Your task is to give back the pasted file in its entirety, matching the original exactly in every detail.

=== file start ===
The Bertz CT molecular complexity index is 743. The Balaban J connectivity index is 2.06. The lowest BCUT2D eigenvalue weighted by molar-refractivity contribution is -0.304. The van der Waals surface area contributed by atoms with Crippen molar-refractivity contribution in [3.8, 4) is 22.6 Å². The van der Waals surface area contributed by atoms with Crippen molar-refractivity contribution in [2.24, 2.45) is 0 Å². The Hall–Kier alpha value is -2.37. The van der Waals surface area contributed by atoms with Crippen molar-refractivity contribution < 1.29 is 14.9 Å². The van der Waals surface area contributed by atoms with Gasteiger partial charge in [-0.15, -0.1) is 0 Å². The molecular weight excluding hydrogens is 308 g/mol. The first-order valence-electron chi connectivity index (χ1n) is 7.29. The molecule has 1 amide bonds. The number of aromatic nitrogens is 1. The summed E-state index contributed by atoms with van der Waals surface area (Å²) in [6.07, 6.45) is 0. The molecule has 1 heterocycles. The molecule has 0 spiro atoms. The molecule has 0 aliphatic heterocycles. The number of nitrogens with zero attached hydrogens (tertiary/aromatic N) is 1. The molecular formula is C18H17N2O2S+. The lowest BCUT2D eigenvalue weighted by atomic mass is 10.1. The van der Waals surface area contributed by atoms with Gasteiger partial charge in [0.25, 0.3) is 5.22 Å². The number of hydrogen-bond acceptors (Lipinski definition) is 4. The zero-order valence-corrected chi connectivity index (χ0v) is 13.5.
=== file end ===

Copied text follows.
The Bertz CT molecular complexity index is 743. The Balaban J connectivity index is 2.06. The lowest BCUT2D eigenvalue weighted by molar-refractivity contribution is -0.304. The van der Waals surface area contributed by atoms with Crippen molar-refractivity contribution in [3.8, 4) is 22.6 Å². The van der Waals surface area contributed by atoms with Crippen molar-refractivity contribution in [2.24, 2.45) is 0 Å². The Hall–Kier alpha value is -2.37. The van der Waals surface area contributed by atoms with Crippen molar-refractivity contribution < 1.29 is 14.9 Å². The van der Waals surface area contributed by atoms with Gasteiger partial charge in [-0.15, -0.1) is 0 Å². The molecular weight excluding hydrogens is 308 g/mol. The first-order valence-electron chi connectivity index (χ1n) is 7.29. The molecule has 1 amide bonds. The number of aromatic nitrogens is 1. The summed E-state index contributed by atoms with van der Waals surface area (Å²) in [6.07, 6.45) is 0. The molecule has 1 heterocycles. The molecule has 0 spiro atoms. The molecule has 0 aliphatic heterocycles. The number of nitrogens with zero attached hydrogens (tertiary/aromatic N) is 1. The molecular formula is C18H17N2O2S+. The lowest BCUT2D eigenvalue weighted by atomic mass is 10.1. The van der Waals surface area contributed by atoms with Gasteiger partial charge in [0.25, 0.3) is 5.22 Å². The number of hydrogen-bond acceptors (Lipinski definition) is 4. The zero-order valence-corrected chi connectivity index (χ0v) is 13.5.